Industry responses to an MDA request for information to explore a new acquisition strategy for the target missiles have been good, according to agency officials.

 

Air Force Maj. Gen. Chris Anzalone, MDA’s test director, says the agency hopes to have some inventory available for target systems. Currently, if a target system is not ready for flight, an entire test can be put on hold for months.

 

Costs of most targets are about $65 million — although some can go as high as $90 million — for flight demonstrations of the Aegis Standard Missile-3 or Terminal High-Altitude Area Defense (THAAD) programs. The problem, O’Reilly notes, is the cost of the interceptors: at about $10 million apiece, they pale in comparison to the price of the target vehicles when an SM-3 or Thaad interceptor is at play. Ground-Based Interceptors (GBIs) cost about $50 million apiece, he adds.

 

Meanwhile, O’Reilly says MDA is “restructuring” the test program to include more collaboration with the armed services’ operational test and evaluation (OT&E) community. Successes of the system against tests derived by the community — MDA’s tests come out of the development and acquisition arm of the Pentagon, by contrast — also will “bolster the deterrence” qualities of the system, O’Reilly says. They will pit the system in operational test scenarios against the very missiles that threat nations are seeking to acquire.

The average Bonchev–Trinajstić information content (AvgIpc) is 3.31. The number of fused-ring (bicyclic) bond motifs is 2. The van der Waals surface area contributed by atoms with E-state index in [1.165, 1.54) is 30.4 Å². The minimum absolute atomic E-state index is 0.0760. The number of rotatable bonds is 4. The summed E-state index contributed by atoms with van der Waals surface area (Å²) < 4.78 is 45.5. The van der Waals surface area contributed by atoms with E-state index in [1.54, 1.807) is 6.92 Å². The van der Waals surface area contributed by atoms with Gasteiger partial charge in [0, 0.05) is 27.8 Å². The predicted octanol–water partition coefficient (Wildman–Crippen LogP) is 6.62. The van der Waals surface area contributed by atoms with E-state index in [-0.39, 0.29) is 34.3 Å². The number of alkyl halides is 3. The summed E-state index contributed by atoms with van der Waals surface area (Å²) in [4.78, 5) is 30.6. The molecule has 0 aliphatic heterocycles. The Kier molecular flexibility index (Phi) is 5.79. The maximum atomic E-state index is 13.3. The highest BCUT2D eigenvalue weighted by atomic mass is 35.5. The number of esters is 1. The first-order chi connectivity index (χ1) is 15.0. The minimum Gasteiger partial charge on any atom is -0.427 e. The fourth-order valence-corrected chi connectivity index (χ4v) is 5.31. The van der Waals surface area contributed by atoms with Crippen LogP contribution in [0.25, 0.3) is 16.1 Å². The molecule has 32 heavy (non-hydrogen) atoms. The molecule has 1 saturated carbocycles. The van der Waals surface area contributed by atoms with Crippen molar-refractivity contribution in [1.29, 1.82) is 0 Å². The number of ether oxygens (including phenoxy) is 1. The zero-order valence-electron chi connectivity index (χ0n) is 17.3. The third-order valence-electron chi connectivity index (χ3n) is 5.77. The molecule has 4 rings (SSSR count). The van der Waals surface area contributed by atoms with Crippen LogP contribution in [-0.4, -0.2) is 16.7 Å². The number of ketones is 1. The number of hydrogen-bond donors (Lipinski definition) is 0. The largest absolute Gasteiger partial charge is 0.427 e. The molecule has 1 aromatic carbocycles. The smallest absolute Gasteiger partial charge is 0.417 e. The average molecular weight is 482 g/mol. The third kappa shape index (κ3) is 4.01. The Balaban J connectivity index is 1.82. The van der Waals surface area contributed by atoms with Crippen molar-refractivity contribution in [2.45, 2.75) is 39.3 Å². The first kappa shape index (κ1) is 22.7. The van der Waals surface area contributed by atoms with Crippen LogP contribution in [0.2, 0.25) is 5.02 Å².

A new test plan is expected this summer and it will project trials for the next six years.

 

O’Reilly also noted that the threat is driving MDA’s focus toward developing ascent-phase capabilities and against threats in theater. He says that of more than 5,900 threat missiles, 93 percent are only capable of 1,000 kilometers (620 miles) of flight or less. Six percent can fly 1,000-3,000 kilometers, and 1 percent are intercontinental ballistic missile threats.

 

Focusing on the theater-range threats carries the “greatest potential of reducing” the cost of U.S. missile defenses, he says.